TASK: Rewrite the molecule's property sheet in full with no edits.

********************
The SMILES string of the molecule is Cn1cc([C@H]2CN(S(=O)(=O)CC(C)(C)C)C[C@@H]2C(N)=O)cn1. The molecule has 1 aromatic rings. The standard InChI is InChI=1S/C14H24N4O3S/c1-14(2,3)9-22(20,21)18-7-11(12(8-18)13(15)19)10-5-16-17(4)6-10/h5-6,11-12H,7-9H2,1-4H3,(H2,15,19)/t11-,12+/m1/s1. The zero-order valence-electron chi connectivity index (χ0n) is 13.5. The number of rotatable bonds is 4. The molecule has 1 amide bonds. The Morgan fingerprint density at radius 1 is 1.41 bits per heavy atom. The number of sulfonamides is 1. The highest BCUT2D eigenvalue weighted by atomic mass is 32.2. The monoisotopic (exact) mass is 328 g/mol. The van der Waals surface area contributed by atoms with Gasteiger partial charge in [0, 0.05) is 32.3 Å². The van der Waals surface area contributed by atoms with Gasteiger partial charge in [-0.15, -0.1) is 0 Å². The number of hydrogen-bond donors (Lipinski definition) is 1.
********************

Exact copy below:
The SMILES string of the molecule is Cn1cc([C@H]2CN(S(=O)(=O)CC(C)(C)C)C[C@@H]2C(N)=O)cn1. The molecule has 1 aromatic rings. The standard InChI is InChI=1S/C14H24N4O3S/c1-14(2,3)9-22(20,21)18-7-11(12(8-18)13(15)19)10-5-16-17(4)6-10/h5-6,11-12H,7-9H2,1-4H3,(H2,15,19)/t11-,12+/m1/s1. The zero-order valence-electron chi connectivity index (χ0n) is 13.5. The number of rotatable bonds is 4. The molecule has 1 amide bonds. The Morgan fingerprint density at radius 1 is 1.41 bits per heavy atom. The number of sulfonamides is 1. The highest BCUT2D eigenvalue weighted by atomic mass is 32.2. The monoisotopic (exact) mass is 328 g/mol. The van der Waals surface area contributed by atoms with Gasteiger partial charge in [0, 0.05) is 32.3 Å². The van der Waals surface area contributed by atoms with Gasteiger partial charge in [-0.15, -0.1) is 0 Å². The number of hydrogen-bond donors (Lipinski definition) is 1.